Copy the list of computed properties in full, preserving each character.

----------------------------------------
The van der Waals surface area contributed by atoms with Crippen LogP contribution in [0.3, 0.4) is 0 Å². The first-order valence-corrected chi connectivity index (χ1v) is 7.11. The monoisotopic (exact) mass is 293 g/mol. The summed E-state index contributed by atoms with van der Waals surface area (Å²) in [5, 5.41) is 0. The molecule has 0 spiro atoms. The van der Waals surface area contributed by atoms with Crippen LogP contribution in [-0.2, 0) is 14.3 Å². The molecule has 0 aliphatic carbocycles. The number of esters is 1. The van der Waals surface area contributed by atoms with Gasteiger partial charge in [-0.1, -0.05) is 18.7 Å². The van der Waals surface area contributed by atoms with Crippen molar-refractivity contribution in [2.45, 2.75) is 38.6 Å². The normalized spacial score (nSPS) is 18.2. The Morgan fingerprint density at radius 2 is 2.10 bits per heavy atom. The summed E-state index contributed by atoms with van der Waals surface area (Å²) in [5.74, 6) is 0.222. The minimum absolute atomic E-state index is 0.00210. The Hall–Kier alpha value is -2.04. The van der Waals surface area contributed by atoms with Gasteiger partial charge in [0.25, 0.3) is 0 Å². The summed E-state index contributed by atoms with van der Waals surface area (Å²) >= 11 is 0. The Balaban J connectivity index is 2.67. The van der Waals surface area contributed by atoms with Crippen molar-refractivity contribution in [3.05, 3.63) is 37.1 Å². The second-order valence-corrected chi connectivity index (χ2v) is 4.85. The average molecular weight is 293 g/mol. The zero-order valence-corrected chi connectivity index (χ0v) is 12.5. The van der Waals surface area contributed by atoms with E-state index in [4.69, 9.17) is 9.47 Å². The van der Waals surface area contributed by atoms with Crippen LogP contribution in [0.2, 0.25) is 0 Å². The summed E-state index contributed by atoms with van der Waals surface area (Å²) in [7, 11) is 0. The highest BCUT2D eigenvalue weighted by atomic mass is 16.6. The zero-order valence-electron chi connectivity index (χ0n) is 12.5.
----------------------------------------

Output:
The van der Waals surface area contributed by atoms with Crippen LogP contribution in [0.3, 0.4) is 0 Å². The first-order valence-corrected chi connectivity index (χ1v) is 7.11. The monoisotopic (exact) mass is 293 g/mol. The summed E-state index contributed by atoms with van der Waals surface area (Å²) in [5, 5.41) is 0. The molecule has 0 spiro atoms. The van der Waals surface area contributed by atoms with Crippen LogP contribution in [-0.2, 0) is 14.3 Å². The molecule has 0 aliphatic carbocycles. The number of esters is 1. The van der Waals surface area contributed by atoms with Gasteiger partial charge in [-0.1, -0.05) is 18.7 Å². The van der Waals surface area contributed by atoms with Crippen molar-refractivity contribution in [2.45, 2.75) is 38.6 Å². The normalized spacial score (nSPS) is 18.2. The Morgan fingerprint density at radius 2 is 2.10 bits per heavy atom. The summed E-state index contributed by atoms with van der Waals surface area (Å²) in [5.74, 6) is 0.222. The minimum absolute atomic E-state index is 0.00210. The Hall–Kier alpha value is -2.04. The van der Waals surface area contributed by atoms with Gasteiger partial charge in [0.25, 0.3) is 0 Å². The summed E-state index contributed by atoms with van der Waals surface area (Å²) >= 11 is 0. The Balaban J connectivity index is 2.67. The van der Waals surface area contributed by atoms with Crippen molar-refractivity contribution in [3.05, 3.63) is 37.1 Å². The second-order valence-corrected chi connectivity index (χ2v) is 4.85. The average molecular weight is 293 g/mol. The zero-order valence-corrected chi connectivity index (χ0v) is 12.5. The van der Waals surface area contributed by atoms with E-state index in [4.69, 9.17) is 9.47 Å². The van der Waals surface area contributed by atoms with Crippen LogP contribution in [0.2, 0.25) is 0 Å². The summed E-state index contributed by atoms with van der Waals surface area (Å²) in [7, 11) is 0. The highest BCUT2D eigenvalue weighted by atomic mass is 16.6. The zero-order valence-electron chi connectivity index (χ0n) is 12.5.